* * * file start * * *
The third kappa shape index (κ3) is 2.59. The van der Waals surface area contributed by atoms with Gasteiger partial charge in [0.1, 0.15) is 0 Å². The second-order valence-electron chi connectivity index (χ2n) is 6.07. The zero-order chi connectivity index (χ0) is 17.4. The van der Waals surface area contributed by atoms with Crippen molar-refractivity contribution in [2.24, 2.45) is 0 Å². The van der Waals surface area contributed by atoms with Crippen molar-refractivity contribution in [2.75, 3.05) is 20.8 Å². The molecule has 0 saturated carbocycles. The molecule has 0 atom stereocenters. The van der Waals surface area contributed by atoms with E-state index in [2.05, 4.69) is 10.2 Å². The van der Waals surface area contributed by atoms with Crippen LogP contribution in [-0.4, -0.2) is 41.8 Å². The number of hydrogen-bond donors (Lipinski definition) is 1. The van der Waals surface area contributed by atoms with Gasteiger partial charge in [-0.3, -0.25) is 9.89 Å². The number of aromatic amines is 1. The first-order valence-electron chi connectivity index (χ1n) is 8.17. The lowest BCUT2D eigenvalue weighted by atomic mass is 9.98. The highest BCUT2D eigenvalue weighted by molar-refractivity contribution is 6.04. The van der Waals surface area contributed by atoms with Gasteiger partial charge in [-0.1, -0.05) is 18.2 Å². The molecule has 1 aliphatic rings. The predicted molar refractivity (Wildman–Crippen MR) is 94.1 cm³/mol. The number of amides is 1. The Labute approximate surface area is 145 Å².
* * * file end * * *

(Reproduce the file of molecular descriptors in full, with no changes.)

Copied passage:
The third kappa shape index (κ3) is 2.59. The van der Waals surface area contributed by atoms with Gasteiger partial charge in [0.1, 0.15) is 0 Å². The second-order valence-electron chi connectivity index (χ2n) is 6.07. The zero-order chi connectivity index (χ0) is 17.4. The van der Waals surface area contributed by atoms with Crippen molar-refractivity contribution in [2.24, 2.45) is 0 Å². The van der Waals surface area contributed by atoms with Crippen molar-refractivity contribution in [2.75, 3.05) is 20.8 Å². The molecule has 0 saturated carbocycles. The molecule has 0 atom stereocenters. The van der Waals surface area contributed by atoms with E-state index in [2.05, 4.69) is 10.2 Å². The van der Waals surface area contributed by atoms with Crippen LogP contribution in [-0.4, -0.2) is 41.8 Å². The number of hydrogen-bond donors (Lipinski definition) is 1. The van der Waals surface area contributed by atoms with Gasteiger partial charge in [-0.3, -0.25) is 9.89 Å². The number of aromatic amines is 1. The first-order valence-electron chi connectivity index (χ1n) is 8.17. The lowest BCUT2D eigenvalue weighted by atomic mass is 9.98. The highest BCUT2D eigenvalue weighted by molar-refractivity contribution is 6.04. The van der Waals surface area contributed by atoms with Gasteiger partial charge in [-0.1, -0.05) is 18.2 Å². The molecule has 1 aliphatic rings. The predicted molar refractivity (Wildman–Crippen MR) is 94.1 cm³/mol. The number of amides is 1. The Labute approximate surface area is 145 Å².